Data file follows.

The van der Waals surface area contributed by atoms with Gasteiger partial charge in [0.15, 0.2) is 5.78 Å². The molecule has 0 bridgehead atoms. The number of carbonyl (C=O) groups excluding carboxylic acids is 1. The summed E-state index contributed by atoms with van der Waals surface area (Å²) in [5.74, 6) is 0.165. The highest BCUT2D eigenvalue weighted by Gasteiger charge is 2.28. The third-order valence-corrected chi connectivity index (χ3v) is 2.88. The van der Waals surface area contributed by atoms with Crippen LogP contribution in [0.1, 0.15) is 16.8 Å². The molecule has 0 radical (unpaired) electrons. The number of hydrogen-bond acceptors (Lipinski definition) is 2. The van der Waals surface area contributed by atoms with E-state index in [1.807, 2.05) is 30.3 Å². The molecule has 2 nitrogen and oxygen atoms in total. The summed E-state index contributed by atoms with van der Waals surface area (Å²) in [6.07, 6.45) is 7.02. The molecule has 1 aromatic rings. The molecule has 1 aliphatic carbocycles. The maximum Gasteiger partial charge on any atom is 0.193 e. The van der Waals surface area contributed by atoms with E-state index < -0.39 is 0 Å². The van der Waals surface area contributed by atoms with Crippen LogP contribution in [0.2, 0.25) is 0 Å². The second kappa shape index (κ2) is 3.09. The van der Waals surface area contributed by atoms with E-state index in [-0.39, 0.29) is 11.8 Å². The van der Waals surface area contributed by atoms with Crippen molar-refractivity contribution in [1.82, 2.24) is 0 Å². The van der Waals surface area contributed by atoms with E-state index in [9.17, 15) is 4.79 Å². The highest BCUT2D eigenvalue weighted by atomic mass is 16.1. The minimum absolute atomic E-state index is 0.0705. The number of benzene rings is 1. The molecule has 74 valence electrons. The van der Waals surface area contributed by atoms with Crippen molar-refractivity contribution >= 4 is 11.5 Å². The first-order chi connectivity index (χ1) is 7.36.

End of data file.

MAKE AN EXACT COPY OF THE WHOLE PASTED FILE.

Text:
The van der Waals surface area contributed by atoms with Gasteiger partial charge in [0.15, 0.2) is 5.78 Å². The molecule has 0 bridgehead atoms. The number of carbonyl (C=O) groups excluding carboxylic acids is 1. The summed E-state index contributed by atoms with van der Waals surface area (Å²) in [5.74, 6) is 0.165. The highest BCUT2D eigenvalue weighted by Gasteiger charge is 2.28. The third-order valence-corrected chi connectivity index (χ3v) is 2.88. The van der Waals surface area contributed by atoms with Crippen LogP contribution in [0.1, 0.15) is 16.8 Å². The molecule has 0 radical (unpaired) electrons. The number of hydrogen-bond acceptors (Lipinski definition) is 2. The van der Waals surface area contributed by atoms with E-state index in [1.807, 2.05) is 30.3 Å². The molecule has 2 nitrogen and oxygen atoms in total. The summed E-state index contributed by atoms with van der Waals surface area (Å²) in [6.07, 6.45) is 7.02. The molecule has 1 aromatic rings. The molecule has 1 aliphatic carbocycles. The maximum Gasteiger partial charge on any atom is 0.193 e. The van der Waals surface area contributed by atoms with E-state index < -0.39 is 0 Å². The van der Waals surface area contributed by atoms with Crippen LogP contribution in [0.2, 0.25) is 0 Å². The second kappa shape index (κ2) is 3.09. The van der Waals surface area contributed by atoms with E-state index in [-0.39, 0.29) is 11.8 Å². The van der Waals surface area contributed by atoms with Crippen molar-refractivity contribution in [1.82, 2.24) is 0 Å². The van der Waals surface area contributed by atoms with E-state index in [9.17, 15) is 4.79 Å². The highest BCUT2D eigenvalue weighted by atomic mass is 16.1. The minimum absolute atomic E-state index is 0.0705. The number of benzene rings is 1. The molecule has 74 valence electrons. The van der Waals surface area contributed by atoms with Crippen molar-refractivity contribution >= 4 is 11.5 Å². The first-order chi connectivity index (χ1) is 7.36.